The right answer there would have consisted in simply saying that they had no idea why. But the brain can't admit that because it's against its nature. So the patient said, "You need a shovel to clean out the chicken shed!" In other words, as it was trying to explain why, the patients' left hemisphere took the details it knew and concocted a story from that information.

Human mind games

This is what our brain does all day long, Gazzaniga writes. "It takes the impulses from its different parts and from its surroundings and synthesizes them in a story that makes sense." If all goes well, the explanation it finds will be correct. If not, it will at least have quenched our thirst for narration. "We humans are always looking for a pattern, for cause and effect, for the meaning of things."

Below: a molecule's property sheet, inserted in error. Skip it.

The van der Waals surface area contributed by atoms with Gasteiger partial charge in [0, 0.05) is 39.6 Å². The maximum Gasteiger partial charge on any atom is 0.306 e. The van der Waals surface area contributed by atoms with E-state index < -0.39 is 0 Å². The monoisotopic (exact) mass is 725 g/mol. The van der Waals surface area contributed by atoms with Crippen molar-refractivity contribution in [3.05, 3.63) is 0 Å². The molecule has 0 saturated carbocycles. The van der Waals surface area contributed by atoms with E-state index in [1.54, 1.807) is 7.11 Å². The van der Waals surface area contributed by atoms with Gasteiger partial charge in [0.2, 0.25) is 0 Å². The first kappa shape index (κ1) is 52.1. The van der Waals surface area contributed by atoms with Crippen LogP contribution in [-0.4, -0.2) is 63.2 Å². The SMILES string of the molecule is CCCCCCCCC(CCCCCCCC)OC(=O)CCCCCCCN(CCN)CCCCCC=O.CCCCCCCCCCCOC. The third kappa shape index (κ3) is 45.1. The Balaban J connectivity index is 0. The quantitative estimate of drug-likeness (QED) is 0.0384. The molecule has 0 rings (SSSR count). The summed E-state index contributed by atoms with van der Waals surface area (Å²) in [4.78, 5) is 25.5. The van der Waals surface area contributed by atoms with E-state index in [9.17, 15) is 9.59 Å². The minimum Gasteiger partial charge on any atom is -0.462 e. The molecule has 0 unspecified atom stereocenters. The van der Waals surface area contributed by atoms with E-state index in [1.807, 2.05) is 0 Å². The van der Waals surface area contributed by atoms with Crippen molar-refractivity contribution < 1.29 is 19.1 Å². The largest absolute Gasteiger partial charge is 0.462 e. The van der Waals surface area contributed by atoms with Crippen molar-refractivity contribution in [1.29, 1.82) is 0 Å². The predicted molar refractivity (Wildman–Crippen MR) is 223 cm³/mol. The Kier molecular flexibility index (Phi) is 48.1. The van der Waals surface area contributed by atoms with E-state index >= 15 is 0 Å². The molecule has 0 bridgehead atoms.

The second cornerstone of our passionate relationship with storytelling is what narratology professor Lisa Zunshine calls "the theory of mind." From a young age, we all "theorize" that the human mind in general works in similar ways as ours in particular. This enables us to develop theories about other people's minds, gathering clues and putting them together to imagine what they might be feeling, thinking or scheming.

"As members of an intensely social species, we read fiction because it mobilizes our theory of mind in a particularly intense way," Zunshine writes in her 2006 book Why We Read Fiction, Theory of Mind and the Novel. "We read novels because it stimulates our theory of mind." Our penchant for narration therefore seems to have been selected by evolution because it maintains and develops our fundamental capacity of reading other people's minds.

Primate storytellers?